Saturday, March 28, 2015
Kate Withy on the happening of originary angst.
Dasein's foundational openness can be understood as an event. It is an event of opening, or the becoming manifest of the world. Recall that I suggested that Dasein itself can be understood and an event—the event of sense-making, which takes place in us. Originary angst would then be the inaugural and inaugurating episode of this event. It is the curtain rising on the stage, the floodlights illuminating the field, or the conductor raising her baton. This event is not only the first but that which makes all subsequent events possible. The openning of openness, or the becoming manifest of the world, is what first allows any happening of sense-making at all.
This event, of course, does not happen in time—or if it does, this is not what Heidegger is interested in. To call it the 'first' is to say that it is the most basic or most foundational. The event language is thus in a sense metaphorical since it implies a temporal ordering that does not apply here. But this metaphor is at least familiar: in philosophy, we often use temporal or dynamic metaphors to lay out relationships of ontological dependence and grounding. In any case, just as you can tell the story of the experience of angst in time, so too we can tell the story of the becoming-manifest of the world (the happening of originary ansgst) in the time of the a priori. This is the story of what it takes for there to be openness to being rather than not—an origin myth, if you will.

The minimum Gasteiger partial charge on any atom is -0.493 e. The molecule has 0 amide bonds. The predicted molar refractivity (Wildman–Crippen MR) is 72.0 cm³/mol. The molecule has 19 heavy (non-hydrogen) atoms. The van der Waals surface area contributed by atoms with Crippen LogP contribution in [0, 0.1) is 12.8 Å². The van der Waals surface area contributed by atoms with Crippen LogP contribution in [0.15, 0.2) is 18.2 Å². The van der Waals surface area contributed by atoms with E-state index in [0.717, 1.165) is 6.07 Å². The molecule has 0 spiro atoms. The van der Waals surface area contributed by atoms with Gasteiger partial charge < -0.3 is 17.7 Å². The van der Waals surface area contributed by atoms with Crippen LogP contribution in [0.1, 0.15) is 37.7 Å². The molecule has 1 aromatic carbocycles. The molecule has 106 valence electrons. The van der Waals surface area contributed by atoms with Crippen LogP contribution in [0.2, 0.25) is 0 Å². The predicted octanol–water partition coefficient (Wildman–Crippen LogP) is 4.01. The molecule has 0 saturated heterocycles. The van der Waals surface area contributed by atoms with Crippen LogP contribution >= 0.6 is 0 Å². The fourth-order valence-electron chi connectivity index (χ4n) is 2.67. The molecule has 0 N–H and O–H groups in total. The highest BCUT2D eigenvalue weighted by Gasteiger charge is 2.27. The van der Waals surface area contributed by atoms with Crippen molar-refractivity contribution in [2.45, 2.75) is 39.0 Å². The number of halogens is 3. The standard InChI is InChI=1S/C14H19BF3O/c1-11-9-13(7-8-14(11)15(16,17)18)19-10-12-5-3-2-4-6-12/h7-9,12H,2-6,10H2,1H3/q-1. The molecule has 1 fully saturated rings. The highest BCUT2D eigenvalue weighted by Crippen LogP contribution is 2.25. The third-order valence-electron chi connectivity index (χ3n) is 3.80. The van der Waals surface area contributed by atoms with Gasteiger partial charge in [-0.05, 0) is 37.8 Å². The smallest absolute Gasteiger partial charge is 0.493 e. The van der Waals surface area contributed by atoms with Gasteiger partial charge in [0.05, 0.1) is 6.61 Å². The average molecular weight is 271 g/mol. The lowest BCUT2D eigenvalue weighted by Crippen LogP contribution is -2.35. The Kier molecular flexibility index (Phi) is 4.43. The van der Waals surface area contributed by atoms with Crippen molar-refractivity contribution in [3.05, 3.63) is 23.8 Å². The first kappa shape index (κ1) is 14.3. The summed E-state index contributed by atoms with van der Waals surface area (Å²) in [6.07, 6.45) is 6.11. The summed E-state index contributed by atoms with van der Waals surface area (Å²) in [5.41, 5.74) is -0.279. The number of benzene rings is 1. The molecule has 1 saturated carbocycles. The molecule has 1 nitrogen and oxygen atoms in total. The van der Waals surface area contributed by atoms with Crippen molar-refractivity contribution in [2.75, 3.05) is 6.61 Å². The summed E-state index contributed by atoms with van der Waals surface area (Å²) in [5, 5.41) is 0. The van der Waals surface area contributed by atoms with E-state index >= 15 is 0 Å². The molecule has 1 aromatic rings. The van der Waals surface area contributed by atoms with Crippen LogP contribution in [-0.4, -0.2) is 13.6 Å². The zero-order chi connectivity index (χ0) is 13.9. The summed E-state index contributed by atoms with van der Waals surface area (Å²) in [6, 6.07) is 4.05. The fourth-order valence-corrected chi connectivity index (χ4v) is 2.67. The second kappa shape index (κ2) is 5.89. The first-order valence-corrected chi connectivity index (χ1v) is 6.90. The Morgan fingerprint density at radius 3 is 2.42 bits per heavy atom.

The key event in this story of the becoming manifest of the world is the sudden flaring up of ontological insight. As we have seen, the mood of angst provides ontological insight into what it takes to be an understander of being, specifically by revealing what it takes to be and to have a world. The original becoming manifest of the world is Desein's coming to have a world, or the world coming to be (because, recall, the world is not apart from its manifestness). Originary angst is thus Dasein's opening onto being—its opening to the fact that things are and to what they are. So there is not some particular ontological insight at stake here; it is the bursting forth of ontological insight per se: the understanding of being. This 'moment of clarity' is the granting of being, which Heidegger will later call 'Ereignis.'
Pp. 88-9
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